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The UTM system

The grid of lines on Tasmanian maps isn't an arbitrary one. It's part of a worldwide grid system based on what's called a transverse Mercator projection of the round Earth onto a flat piece of paper.

Most people are familiar with the more common Mercator projection, devised centuries ago as an aid to navigators. In the Mercator projection (diagram below, at left), the flat piece of paper touches the globe along the Equator. As a result, Equatorial countries are represented more or less accurately, but polar areas are wildly distorted. Antarctica, for example, appears much bigger in relation to Australia than it really is (see the world map, below).

In a transverse Mercator projection (diagram below, at right), the piece of paper is wrapped around the Earth at right angles to the Equator.

Mercator

The most accurate representation in a transverse Mercator projection will be of areas close to a pole-to-pole line (where the paper touches the globe). But which pole-to-pole line? A transverse Mercator map touching a north-south line through Hobart will show a seriously distorted India, and one touching a north-south line through Mumbai will show a seriously distorted Australia.

The problem has been solved to everyone's benefit by choosing 60 different pole-to-pole lines for anchoring the transverse Mercator projections. In other words, there are 60 different projections in the Universal Transverse Mercator (UTM) system. These projections are spaced 6 degrees of longitude apart, and are given a number from 1 to 60. The 60 projection zones are shown below. (For more on 'longitude', see the latitude/longitude page.)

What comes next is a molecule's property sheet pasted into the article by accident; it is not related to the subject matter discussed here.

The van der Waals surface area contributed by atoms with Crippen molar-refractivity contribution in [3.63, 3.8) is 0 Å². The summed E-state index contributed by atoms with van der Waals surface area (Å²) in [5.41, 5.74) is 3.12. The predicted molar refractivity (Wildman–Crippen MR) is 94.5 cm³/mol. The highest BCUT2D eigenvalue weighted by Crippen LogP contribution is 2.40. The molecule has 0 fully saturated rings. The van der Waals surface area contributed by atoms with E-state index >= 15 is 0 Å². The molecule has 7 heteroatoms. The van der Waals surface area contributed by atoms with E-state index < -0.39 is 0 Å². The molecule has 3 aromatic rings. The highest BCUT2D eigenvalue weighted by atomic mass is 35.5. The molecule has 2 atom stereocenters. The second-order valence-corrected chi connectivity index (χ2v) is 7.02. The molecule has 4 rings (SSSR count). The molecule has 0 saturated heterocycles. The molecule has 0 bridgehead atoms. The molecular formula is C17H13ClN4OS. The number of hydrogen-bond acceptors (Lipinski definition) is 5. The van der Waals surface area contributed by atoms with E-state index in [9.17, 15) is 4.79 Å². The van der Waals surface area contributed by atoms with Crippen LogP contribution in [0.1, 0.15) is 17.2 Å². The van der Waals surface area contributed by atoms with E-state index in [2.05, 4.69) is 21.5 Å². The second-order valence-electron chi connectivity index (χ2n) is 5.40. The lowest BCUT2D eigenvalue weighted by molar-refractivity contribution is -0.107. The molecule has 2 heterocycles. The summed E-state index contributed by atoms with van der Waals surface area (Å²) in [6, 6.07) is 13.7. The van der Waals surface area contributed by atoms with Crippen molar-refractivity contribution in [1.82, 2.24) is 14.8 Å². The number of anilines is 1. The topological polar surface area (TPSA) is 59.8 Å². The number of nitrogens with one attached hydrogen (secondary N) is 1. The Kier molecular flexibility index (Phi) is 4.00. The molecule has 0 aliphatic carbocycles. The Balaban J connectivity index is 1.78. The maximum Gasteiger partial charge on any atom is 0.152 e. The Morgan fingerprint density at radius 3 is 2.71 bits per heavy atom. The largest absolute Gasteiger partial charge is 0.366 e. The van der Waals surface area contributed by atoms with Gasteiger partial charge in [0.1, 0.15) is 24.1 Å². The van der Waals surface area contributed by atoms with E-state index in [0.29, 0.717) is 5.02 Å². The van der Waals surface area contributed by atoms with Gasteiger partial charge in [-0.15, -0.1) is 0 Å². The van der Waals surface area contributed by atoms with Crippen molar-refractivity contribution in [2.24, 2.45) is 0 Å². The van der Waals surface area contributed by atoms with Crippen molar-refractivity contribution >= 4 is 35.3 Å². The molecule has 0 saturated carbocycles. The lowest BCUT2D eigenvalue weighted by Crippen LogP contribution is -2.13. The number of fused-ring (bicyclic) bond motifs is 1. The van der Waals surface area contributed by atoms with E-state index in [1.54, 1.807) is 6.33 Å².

UTM zones

In the middle of each of the 60 zones is a pole-to-pole line (called a central meridian) to which the projection is anchored. Each of the 60 zones is further divided into 8-degree blocks of latitude, as shown in the map above. (For more on 'latitude', see the latitude/longitude page.) These blocks are designated with the letters shown in the left-hand border of the map. The combination of zone number and designator letter gives what's called a Grid Zone Designation.

As you can see from the map, Tasmania is in Grid Zone Designation 55G. Zone 55 runs from 144°E to 150°E longitude, and its central meridian is 147°E. The northern boundary of 55G is 40°S latitude and the southern boundary is 48°S.


Grid references in the UTM system

In the UTM system, east-west distances are called eastings and are measured in metres from the central meridian in each UTM square. Eastings measured east from that line are positive, and eastings west from that line are negative.

To get around the problem of negative eastings, a false origin is used which is 500 000 m west of the central meridian. In effect, this adds 500 000 m to all eastings. For example, suppose a place is 400 km, or 400 000 m, west of the central meridian. The nominal easting of the place is -400 000 m. We add 500 000 to this figure to get a positive "corrected" easting of 100 000 m.

The situation for north-south distances, or northings is similar. In the UTM system these are measured in metres from the Equator and are positive north and negative south. To avoid negative northings, 10 000 000 m are added to northings in the Southern Hemisphere. In other words, in the Southern Hemisphere we have a false origin for northings which is 10 000 000 m south of the Equator.

Now you have the explanation for that mysterious '5' in front of Tasmanian northings in 6-digit easting, 7-digit northing format. For example, Lobster Falls near Chudleigh is roughly 4598 km, or 4598000 m, south of the Equator. Its northing is therefore -4598000 m. We add 10 000 000 m to this figure to get a positive northing of 5402000 m.

For more on grid references and their various formats, see the UTM grid references page.